Should I Send My Child to School With Diarrhea?
Upset stomach and diarrhea are extremely common in children of all ages and can be due to a variety of causes. When deciding whether or not to send your child to school with diarrhea, you should always use your best judgement. But as a rule of thumb, if your child feels sick and has diarrhea, it is best to keep them home and monitor their symptoms.
Diarrhea in Children: When to Stay Home from School
Diarrhea can be caused by a variety of things, including:
- Infections caused by viruses (such as gastroenteritis) parasites, and bacteria (such as salmonella)
- Medications including laxatives and antibiotics. If your child is taking medication, check the label for potential side effects.
- Food poisoning caused by eating contaminated food. Symptoms usually occur quickly after eating and last around 24 hours.
- Food allergies such as lactose or gluten allergies
Diarrhea can be tough for kids to deal with at school and can be a sign that your child has a contagious infection. To prevent teachers and other kids at your child’s school from getting sick, it is best to keep them home for at least 24 hours.
When to Take Your Child to a Medical Professional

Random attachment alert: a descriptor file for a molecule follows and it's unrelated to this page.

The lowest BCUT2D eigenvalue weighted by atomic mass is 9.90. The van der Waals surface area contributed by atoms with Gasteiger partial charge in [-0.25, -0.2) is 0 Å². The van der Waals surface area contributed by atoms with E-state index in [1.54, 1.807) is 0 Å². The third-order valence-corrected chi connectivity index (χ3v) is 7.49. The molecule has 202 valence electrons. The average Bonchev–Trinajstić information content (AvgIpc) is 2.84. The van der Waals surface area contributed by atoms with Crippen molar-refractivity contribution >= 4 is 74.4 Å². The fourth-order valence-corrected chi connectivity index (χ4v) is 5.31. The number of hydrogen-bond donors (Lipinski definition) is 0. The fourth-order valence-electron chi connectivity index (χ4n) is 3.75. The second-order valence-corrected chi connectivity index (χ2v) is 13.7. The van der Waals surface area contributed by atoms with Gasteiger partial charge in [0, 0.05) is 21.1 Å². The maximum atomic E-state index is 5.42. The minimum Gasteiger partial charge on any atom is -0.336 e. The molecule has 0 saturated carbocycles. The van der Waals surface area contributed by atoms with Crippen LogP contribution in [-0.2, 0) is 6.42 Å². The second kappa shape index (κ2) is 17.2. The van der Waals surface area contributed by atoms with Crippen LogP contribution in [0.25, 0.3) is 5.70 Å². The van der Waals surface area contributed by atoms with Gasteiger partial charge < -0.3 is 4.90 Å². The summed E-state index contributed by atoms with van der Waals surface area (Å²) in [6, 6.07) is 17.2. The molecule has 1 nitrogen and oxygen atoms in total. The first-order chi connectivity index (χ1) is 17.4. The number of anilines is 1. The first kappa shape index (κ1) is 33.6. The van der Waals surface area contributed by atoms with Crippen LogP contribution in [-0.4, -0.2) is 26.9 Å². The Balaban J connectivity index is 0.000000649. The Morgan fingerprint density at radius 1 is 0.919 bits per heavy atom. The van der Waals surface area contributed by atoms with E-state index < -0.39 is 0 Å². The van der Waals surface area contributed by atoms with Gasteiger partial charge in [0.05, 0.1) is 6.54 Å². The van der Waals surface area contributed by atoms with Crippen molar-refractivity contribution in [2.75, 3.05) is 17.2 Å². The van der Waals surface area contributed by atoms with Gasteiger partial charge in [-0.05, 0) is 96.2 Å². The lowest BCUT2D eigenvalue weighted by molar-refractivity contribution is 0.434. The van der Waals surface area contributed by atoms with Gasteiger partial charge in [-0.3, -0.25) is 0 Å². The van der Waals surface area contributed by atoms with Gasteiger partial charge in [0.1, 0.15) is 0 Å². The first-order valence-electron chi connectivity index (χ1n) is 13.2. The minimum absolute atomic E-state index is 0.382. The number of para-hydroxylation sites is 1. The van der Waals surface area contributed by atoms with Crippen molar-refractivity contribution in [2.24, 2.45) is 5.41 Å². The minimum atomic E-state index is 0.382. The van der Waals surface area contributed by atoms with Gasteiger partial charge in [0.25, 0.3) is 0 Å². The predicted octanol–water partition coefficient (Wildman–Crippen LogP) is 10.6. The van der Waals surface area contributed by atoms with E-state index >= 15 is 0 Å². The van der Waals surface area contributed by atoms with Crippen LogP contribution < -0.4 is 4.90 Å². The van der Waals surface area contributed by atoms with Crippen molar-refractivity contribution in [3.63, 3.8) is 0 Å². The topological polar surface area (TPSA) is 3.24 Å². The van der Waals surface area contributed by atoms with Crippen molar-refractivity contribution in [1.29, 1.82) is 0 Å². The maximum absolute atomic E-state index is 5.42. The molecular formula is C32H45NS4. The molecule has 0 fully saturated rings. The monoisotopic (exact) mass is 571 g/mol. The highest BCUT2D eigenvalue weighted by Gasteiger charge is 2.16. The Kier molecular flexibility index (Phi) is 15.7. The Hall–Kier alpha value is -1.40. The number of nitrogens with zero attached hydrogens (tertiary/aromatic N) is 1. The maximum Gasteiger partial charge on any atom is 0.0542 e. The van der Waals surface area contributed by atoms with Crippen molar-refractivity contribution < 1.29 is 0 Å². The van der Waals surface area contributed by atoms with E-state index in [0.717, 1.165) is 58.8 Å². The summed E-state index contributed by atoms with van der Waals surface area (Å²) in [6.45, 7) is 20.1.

Diarrhea in children usually gets better after a few days. However, you should take your child to see a medical professional as soon as possible if he or she:
- Has a rash
- Has bloody stool
- Has stomach pain for more than 2 hours
- Is vomiting bloody green or yellow fluid
- Has a fever over 105° F or is under age 6 months with a fever over 100.4° F
- Is dehydrated
- Is very sick
- Has had diarrhea for more than 3 days
- Is younger than 6 months of age
The medical professionals at FastMed Urgent Care are available 7 days a week to provide you and your family with fast, quality medical care. Our clinics open early and close late, meaning you can bring your child in to be seen before the start of work or school.
If you are concerned about your child’s diarrhea, don’t send them to school, bring them to one of FastMed’s convenient locations instead.
The content presented on this page is not intended to diagnose health problems or take the place of professional medical care.